During the evening I answer “calls” on our website. It’s a chat service and the topics can be on subjects like drug addiction, alcoholism and mental illness. During the last two weeks, about 7 out of 10 inquiries are as follows: “I have a 20 (something) year old son or daughter – addicted to heroin – what can I do”? This surprises me. Why are so many 20 something year olds using this drug?
What I know — in general, people begin taking drugs for a variety of reasons like:
- To feel good.
- To relieve suffering from anxiety, stress or depression,
- To do better, in an activity or social situation.
- Curiosity and “because others are doing it.”
I don’t fully understand the socio-economic trends that are
contributing to the heroin epidemic. However, I realize that the laws have tightened, regarding prescription opiates. Stricter laws to tend to cause some people, who are in pain, to turn to illegals measures. That said, I suspect there are a multitudes of reasons people are using this drug.
Is someone in your life using Heroin?
A heroin addiction may be difficult to speak about with a loved one. People who suffer from addiction are frequently not honest about their substance abuse. However, discussing heroin addiction could be a life-saving conversation. In order to discover the truth and really understand the depth of the problem, you may need to be a bit nosey. Identifying the signs of heroin addiction can be the first step toward your, or someone else’s, recovery.
Understanding the devices a person needs to use the drug and what it actually looks like can help you identify heroin use. In most cases, a heroin user needs certain paraphernalia items in order to actually consume the drug. Heroin can be injected, snorted, or smoked. Needles, pipes, and spoons with lighters are often used. Damaged veins are difficult to inject, so some addicts need to use rubber tubing or elastic bands to make their veins larger.
Heroin itself is a powdery, crumbly substance. It’s often off-white, but its color can range from white to dark brown. Black tar heroin gets its name from the way it looks. This type is a black, sticky substance.
Lifestyle Changes Caused by Heroin Addiction
A heroin addiction may be hard to identify at first. Over time, however, the addiction becomes more real and all-encompassing. A person who is addicted to heroin will soon worry more about getting their next dose than almost anything else.
Heroin injections cause needle marks, so many addicts wear long-sleeve clothing year round in order to hide their scars. Fearing their addiction will be revealed, heroin addicts may become withdrawn from friends and family members. Social and personal isolation is common among addicts. Work and personal relationships may also suffer. An addict may also have trouble with health and personal hygiene.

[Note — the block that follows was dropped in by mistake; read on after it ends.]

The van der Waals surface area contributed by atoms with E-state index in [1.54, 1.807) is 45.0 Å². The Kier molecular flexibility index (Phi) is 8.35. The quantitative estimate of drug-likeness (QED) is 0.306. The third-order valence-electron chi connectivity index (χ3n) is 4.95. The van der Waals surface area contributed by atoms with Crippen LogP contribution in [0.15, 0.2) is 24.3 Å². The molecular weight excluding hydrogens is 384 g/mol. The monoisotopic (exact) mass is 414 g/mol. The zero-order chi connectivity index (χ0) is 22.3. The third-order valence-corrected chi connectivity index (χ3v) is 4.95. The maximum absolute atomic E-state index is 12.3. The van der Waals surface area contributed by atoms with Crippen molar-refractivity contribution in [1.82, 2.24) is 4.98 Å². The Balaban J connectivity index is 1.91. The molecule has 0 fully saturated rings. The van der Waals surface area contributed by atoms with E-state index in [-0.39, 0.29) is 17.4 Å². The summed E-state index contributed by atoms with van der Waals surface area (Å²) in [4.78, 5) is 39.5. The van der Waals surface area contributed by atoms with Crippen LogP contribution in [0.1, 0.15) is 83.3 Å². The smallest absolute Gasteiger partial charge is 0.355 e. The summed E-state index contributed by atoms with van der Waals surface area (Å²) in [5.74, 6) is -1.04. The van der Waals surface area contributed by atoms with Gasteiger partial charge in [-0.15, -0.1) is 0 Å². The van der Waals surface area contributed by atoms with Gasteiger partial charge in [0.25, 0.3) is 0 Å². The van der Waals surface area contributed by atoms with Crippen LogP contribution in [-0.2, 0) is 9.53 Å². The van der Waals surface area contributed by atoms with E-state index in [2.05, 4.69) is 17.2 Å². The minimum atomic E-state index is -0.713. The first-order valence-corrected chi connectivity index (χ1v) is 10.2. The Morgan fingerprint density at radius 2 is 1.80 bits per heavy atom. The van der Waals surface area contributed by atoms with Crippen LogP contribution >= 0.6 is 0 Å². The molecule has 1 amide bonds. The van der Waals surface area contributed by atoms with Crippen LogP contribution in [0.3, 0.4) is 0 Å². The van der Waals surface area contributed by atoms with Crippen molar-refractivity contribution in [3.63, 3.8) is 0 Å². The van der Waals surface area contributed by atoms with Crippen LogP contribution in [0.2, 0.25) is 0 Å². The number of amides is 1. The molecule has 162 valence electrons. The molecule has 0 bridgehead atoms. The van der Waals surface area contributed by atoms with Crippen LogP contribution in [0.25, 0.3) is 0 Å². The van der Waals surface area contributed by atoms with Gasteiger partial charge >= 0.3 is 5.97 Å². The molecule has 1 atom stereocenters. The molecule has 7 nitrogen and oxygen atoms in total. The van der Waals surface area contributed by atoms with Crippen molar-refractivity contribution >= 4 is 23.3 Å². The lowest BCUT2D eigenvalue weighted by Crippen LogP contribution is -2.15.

Medical Effects of Heroin Addiction
Heroin is a powerful opioid that can cause dangerous complications. Sometimes these complications can be life-threatening.
For example, heroin use can cause miscarriage. Some people may contract infectious diseases from needle use, such as HIV and hepatitis. A fatal overdose is also possible.
Long-term heroin use damages organs, the brain, and the skin. Addicts may develop kidney, liver, or heart disease because of their drug use. Additives in heroin may coagulate or clog blood vessels and veins. This can lead to strokes and permanent organ damage. Some additives are deadly and can kill a person within minutes. Unfortunately, it’s often impossible to tell what has been mixed with heroin unless you conduct tests. Many illegal drugs, such as heroin, are laced with dangerous substances that are only identified after a tragic accident.
Babies born to heroin addicts are often underweight. If the mother is using while pregnant, the baby may be born physically addicted to heroin, too. If this happens, the child may experience neonatal abstinence syndrome. The infant will need to detox and go through withdrawal after birth.
Getting Help for an Addiction
If you’re addicted to heroin and need help, reach out to a loved one or a doctor you can trust. They can help you find treatment facilities, medical help, and addiction experts who can help you get clean.
The first step to getting better is admitting you have a problem. Kicking your habit may not happen the first time you try it. Some people require multiple attempts before it finally lasts. However, determination and dedication can go along way to helping you—and the people you love—heal and move toward a happier, healthier life.